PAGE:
Reintegration Challenges Veterans Face and How They Contribute to Substance Abuse

reintegration challenges veterans faceOur country’s veterans committed their lives to service and protection of our freedom and safety. While these heroes face unimaginable stress, danger, and challenges during their service, many face even more challenges when it’s time to reintegrate into society.

The challenges of reintegration can leave veterans feeling discouraged, isolated, or without structure and purpose. For some, it may also lead to substance abuse.

This article will explore the link between veterans and substance abuse, focusing primarily on the challenges of reintegration. If you or a veteran in your life struggles with substance abuse, you are not alone. Reach out to the team at Alamo Behavioral Health to learn about our supportive addiction treatment programs or for support at any stage of your recovery.

Reintegration Challenges Veterans Face

Veterans have experiences and challenges that civilians may not be aware of. These challenges are unique to people who have served in the military and can significantly impact the way veterans are able to reintegrate into society and function long after their service is complete.

Here are some of the reintegration challenges veterans face.

Lack of purpose

Life in military service centers on service and teamwork. Each unit member is valued for their contributions and plays a vital role in every mission. After returning to civilian life, many veterans struggle with a lack of purpose and may struggle to identify how they fit into their families, workplaces, and communities.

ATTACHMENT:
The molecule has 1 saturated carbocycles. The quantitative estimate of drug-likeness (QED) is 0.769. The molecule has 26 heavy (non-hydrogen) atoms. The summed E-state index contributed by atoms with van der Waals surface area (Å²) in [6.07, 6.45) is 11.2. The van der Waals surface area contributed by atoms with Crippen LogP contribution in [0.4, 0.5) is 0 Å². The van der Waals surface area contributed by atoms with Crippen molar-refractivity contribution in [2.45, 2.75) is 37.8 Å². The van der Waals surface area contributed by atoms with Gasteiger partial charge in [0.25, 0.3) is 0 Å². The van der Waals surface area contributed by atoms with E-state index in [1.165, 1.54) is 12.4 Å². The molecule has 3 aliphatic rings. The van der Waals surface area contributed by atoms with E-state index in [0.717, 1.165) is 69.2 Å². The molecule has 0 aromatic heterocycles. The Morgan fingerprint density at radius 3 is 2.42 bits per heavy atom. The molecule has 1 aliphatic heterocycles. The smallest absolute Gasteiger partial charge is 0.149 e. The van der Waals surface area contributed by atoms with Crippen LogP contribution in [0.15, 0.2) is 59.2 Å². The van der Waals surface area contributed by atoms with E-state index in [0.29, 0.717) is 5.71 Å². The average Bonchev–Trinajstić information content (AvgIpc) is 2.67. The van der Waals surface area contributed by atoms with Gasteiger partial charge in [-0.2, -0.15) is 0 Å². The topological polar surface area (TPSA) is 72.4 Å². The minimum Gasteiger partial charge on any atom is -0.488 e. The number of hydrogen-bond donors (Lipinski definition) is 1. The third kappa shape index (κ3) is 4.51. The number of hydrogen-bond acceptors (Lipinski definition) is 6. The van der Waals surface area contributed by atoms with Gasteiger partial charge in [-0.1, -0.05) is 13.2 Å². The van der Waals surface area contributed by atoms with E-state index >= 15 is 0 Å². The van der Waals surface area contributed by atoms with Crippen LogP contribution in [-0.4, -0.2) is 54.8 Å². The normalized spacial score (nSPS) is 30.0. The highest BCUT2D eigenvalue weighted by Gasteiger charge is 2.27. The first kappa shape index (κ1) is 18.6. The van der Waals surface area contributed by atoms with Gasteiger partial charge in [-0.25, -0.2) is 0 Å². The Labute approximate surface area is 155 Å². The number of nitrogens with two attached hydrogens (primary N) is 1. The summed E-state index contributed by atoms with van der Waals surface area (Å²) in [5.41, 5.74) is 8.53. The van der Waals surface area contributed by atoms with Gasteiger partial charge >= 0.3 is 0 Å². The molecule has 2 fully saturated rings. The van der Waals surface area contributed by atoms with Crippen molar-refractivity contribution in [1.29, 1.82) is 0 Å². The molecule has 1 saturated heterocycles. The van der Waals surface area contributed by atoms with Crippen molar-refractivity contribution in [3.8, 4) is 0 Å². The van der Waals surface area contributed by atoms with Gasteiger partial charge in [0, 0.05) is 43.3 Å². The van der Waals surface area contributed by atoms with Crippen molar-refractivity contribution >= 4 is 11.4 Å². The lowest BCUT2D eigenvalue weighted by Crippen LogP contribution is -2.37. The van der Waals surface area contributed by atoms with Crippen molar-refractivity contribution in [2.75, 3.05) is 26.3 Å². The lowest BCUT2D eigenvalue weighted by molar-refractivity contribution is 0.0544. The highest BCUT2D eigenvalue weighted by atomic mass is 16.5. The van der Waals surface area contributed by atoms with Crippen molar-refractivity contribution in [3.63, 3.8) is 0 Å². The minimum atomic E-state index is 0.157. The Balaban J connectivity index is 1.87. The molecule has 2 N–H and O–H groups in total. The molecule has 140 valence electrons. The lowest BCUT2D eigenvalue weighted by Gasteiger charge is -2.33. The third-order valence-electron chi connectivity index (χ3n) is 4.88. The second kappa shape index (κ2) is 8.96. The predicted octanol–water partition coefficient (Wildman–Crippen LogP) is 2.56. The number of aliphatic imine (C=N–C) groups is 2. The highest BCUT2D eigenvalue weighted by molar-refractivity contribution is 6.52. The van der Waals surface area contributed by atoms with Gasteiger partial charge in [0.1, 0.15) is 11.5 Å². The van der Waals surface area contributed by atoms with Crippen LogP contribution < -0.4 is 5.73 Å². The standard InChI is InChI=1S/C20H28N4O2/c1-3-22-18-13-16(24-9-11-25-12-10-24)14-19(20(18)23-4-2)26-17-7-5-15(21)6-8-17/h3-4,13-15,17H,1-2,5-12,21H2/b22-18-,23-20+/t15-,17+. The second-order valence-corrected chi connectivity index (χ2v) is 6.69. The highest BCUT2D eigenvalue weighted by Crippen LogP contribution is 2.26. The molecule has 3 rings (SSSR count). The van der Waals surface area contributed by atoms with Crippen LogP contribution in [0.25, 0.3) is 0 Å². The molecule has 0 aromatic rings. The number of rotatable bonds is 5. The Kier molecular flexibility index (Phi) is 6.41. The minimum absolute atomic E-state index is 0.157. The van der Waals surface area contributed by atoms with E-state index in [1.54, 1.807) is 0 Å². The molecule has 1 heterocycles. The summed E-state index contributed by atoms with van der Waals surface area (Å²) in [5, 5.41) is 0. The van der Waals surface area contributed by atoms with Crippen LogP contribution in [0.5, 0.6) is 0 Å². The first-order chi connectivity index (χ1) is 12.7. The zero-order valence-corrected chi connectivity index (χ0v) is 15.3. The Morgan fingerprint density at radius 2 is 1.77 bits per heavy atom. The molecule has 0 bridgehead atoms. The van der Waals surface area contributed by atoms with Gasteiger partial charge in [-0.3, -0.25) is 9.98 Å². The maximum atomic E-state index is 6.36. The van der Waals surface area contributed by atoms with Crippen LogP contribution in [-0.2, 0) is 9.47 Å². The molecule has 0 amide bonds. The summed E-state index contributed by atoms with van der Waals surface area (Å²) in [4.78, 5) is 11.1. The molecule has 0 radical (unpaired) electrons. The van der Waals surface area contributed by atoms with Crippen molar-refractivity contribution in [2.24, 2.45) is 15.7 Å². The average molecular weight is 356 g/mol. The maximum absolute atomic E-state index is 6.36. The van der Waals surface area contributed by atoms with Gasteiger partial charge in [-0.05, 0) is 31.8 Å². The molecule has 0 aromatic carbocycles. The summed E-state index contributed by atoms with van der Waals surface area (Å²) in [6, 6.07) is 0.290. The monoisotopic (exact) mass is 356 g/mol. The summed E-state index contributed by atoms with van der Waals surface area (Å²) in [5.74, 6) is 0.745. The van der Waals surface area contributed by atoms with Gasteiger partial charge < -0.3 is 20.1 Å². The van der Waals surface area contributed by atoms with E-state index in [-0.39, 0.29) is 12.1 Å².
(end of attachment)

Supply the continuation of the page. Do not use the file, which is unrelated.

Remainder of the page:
Mental health and emotional challenges

Veterans may struggle with anxiety, depression, hypervigilance, and trauma during reintegration. This can cause problems in family life, work, social relationships, and other aspects of life.

Relating to civilians

Civilians often have no understanding of what military life is like or veterans’ experiences. For some, this lack of awareness can lead to feelings of frustration or isolation.

Reconnecting with family

Veterans sometimes face challenges when rejoining their family unit. Some veterans return to a family dynamic that has shifted or changed significantly or struggle to reconnect with civilian family members who cannot understand the impact military service has made on their lives. Veterans often need to adapt to changing roles, schedules, and routines that can feel unfamiliar or stressful.

Finding community

Military personnel and their families often receive significant support during relocations. Veterans may struggle to settle in a new location or find a new community when military service concludes. They may have few friends or social support and feel isolated.

Preparing for work

Veterans may have little to no experience looking for a civilian job if they’ve had a long career in the military. They may need to build a resume by translating their military experiences into civilian terms, develop new strategies for finding available work, practice interviewing skills, and more.

Returning to work